When US presidents leave office and retire to private life, they step out of the glare of daily public attention. But they're not forgotten by Americans, who still like to think of them as having some physical focus, the way they had as the chief executive when the nation knew they lived in the White House.
That is one reason why presidents need individual libraries and museums, as seven recent White House occupants now have. Three more (for Presidents Nixon, Carter, and Reagan) are in various stages of planning.
On Feb. 14 trustees of Stanford University will meet to discuss a proposal by supporters of Ronald Reagan to establish a three-part center on the university's campus in Palo Alto, Calif. The White House wants a library, a museum, and an independent study center. The remaining major point at issue is whether the latter would be administered by the university, by the Hoover Institution, or independently.
If the library winds up at Stanford, President Reagan would be joining his predecessors in locating it in an area with which he long has been associated, in this case California. President Truman's library is in his longtime hometown of Independence, Mo.; Franklin D. Roosevelt's is in Hyde Park, N.Y. When visitors come to the libraries, all but one of which also serve as museums, their sense of the presence of a president is strengthened by knowing that he spent time in the region. For years many visitors to the Truman library had the thrill of being greeted by the former President.
To scholars a presidential museum has a totally different meaning: It is a mother lode of raw information about the conduct of one man's presidency and about his political era, containing as it does millions of documents.
The seven existing libraries are for Presidents Hoover, Franklin Roosevelt, Truman, Eisenhower, Kennedy, Johnson, and Ford.
In 1940 Roosevelt started the trend of each president's having a formal library by establishing one at his Hyde Park home. His predecessors simply had taken their papers with them upon retirement: In time many documents disappeared. In 1955 Congress established the ground rules for libraries: They would be built with private funds, then given to the government to administer.
Some of the remaining papers from 23 earlier presidents, starting with Washington, are housed in a special wing of the Library of Congress in Washington, D.C.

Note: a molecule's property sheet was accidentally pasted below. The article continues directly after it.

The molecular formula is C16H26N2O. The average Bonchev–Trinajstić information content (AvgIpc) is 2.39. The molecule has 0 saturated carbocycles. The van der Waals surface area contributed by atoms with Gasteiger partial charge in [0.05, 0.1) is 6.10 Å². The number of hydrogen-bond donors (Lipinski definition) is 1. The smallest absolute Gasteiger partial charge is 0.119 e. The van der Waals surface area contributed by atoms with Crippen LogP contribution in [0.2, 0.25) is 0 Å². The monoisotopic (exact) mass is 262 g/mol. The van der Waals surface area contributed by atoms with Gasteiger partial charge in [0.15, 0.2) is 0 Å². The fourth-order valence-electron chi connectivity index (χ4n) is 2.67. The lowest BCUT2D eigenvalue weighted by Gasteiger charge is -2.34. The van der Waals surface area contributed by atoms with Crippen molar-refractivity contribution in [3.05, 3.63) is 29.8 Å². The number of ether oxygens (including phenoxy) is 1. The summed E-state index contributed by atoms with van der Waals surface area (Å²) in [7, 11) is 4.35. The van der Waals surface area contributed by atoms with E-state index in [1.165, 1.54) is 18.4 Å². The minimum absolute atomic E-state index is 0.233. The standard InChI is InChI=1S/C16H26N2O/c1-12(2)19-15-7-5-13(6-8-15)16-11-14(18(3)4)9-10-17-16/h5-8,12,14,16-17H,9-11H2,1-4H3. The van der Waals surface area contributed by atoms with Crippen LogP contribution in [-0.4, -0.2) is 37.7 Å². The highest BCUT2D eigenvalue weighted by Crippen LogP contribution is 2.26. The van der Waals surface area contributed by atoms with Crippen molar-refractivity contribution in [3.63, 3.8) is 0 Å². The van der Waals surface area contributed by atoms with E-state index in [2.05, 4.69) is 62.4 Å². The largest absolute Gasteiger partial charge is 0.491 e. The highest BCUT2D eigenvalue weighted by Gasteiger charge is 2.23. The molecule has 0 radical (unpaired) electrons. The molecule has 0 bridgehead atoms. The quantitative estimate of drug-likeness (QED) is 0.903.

Plans have been completed for a library for Jimmy Carter, to be two miles from downtown Atlanta, Ga. Since July the plans have been before Congress; unless it were to object in a few days - which it won't - they will be officially considered approved.
But if the questions of locating the Carter and Reagan libraries appear on their way toward resolution, the issue of the Nixon library is more complicated and, at the moment, in limbo. Because of the several laws and suits involving documents from the Nixon presidency, it literally will require an act of Congress for them to be moved from the Washington area. Representatives of the former President have negotiated for months with representatives of the government over the possibility of building a Nixon library in San Clemente, Calif. The sticking point was - and still is - reported to be the degree to which the public should have access to all documents.
To complicate the situation further, reports now are circulating that some Nixon supporters have decided to build a library without government approval and just put copies of documents in it.
To gain Capitol Hill support a Nixon library proposal likely would have to go through congressional hearings; a Senate committee established the precedent by holding hearings on the Carter library.
President Reagan's case is much less complicated. But first Stanford's trustees would need to agree that they would like the three-part Reagan center, with its many visitors, and agreement would need to be reached on administration of the research center. Certainly it is a most prestigious university; in choosing a site for his library the President could do no better than Stanford.